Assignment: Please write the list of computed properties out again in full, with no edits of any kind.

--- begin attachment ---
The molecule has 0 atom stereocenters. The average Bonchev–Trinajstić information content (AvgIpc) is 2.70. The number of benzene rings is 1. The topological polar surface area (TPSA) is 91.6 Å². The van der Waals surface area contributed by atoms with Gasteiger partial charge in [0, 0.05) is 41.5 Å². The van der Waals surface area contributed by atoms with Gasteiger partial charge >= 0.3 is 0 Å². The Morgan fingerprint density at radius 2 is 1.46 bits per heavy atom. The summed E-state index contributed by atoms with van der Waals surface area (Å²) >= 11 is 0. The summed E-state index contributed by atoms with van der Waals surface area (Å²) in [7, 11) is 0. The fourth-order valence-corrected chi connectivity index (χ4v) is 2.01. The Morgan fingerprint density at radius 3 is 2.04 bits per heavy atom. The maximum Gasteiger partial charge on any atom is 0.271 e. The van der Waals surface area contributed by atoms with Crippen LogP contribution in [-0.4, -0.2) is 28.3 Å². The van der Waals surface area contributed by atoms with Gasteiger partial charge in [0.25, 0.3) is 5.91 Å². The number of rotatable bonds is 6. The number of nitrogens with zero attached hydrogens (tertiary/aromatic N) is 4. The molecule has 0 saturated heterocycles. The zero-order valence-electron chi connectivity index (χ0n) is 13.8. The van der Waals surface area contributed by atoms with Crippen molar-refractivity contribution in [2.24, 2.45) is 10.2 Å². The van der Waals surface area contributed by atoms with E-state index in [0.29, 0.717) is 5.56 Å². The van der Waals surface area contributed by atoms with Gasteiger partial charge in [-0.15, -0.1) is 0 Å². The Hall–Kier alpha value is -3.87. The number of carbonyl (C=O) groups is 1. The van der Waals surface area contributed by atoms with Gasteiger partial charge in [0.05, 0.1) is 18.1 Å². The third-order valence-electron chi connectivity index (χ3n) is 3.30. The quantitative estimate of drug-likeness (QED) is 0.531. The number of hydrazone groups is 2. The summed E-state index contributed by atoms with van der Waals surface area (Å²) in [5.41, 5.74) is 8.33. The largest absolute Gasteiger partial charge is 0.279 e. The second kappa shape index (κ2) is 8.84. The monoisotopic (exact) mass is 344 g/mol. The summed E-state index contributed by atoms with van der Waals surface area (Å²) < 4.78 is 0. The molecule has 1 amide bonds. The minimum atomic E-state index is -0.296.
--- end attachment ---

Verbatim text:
The molecule has 0 atom stereocenters. The average Bonchev–Trinajstić information content (AvgIpc) is 2.70. The number of benzene rings is 1. The topological polar surface area (TPSA) is 91.6 Å². The van der Waals surface area contributed by atoms with Gasteiger partial charge in [0, 0.05) is 41.5 Å². The van der Waals surface area contributed by atoms with Gasteiger partial charge >= 0.3 is 0 Å². The Morgan fingerprint density at radius 2 is 1.46 bits per heavy atom. The summed E-state index contributed by atoms with van der Waals surface area (Å²) >= 11 is 0. The summed E-state index contributed by atoms with van der Waals surface area (Å²) in [7, 11) is 0. The fourth-order valence-corrected chi connectivity index (χ4v) is 2.01. The Morgan fingerprint density at radius 3 is 2.04 bits per heavy atom. The maximum Gasteiger partial charge on any atom is 0.271 e. The van der Waals surface area contributed by atoms with Crippen LogP contribution in [-0.4, -0.2) is 28.3 Å². The van der Waals surface area contributed by atoms with Gasteiger partial charge in [0.25, 0.3) is 5.91 Å². The number of rotatable bonds is 6. The number of nitrogens with zero attached hydrogens (tertiary/aromatic N) is 4. The molecule has 0 saturated heterocycles. The zero-order valence-electron chi connectivity index (χ0n) is 13.8. The van der Waals surface area contributed by atoms with Crippen molar-refractivity contribution in [2.24, 2.45) is 10.2 Å². The van der Waals surface area contributed by atoms with E-state index in [0.29, 0.717) is 5.56 Å². The van der Waals surface area contributed by atoms with Gasteiger partial charge in [-0.15, -0.1) is 0 Å². The Hall–Kier alpha value is -3.87. The number of carbonyl (C=O) groups is 1. The van der Waals surface area contributed by atoms with Gasteiger partial charge in [0.05, 0.1) is 18.1 Å². The third-order valence-electron chi connectivity index (χ3n) is 3.30. The quantitative estimate of drug-likeness (QED) is 0.531. The number of hydrazone groups is 2. The summed E-state index contributed by atoms with van der Waals surface area (Å²) in [5.41, 5.74) is 8.33. The largest absolute Gasteiger partial charge is 0.279 e. The second kappa shape index (κ2) is 8.84. The monoisotopic (exact) mass is 344 g/mol. The summed E-state index contributed by atoms with van der Waals surface area (Å²) < 4.78 is 0. The molecule has 1 amide bonds. The minimum atomic E-state index is -0.296.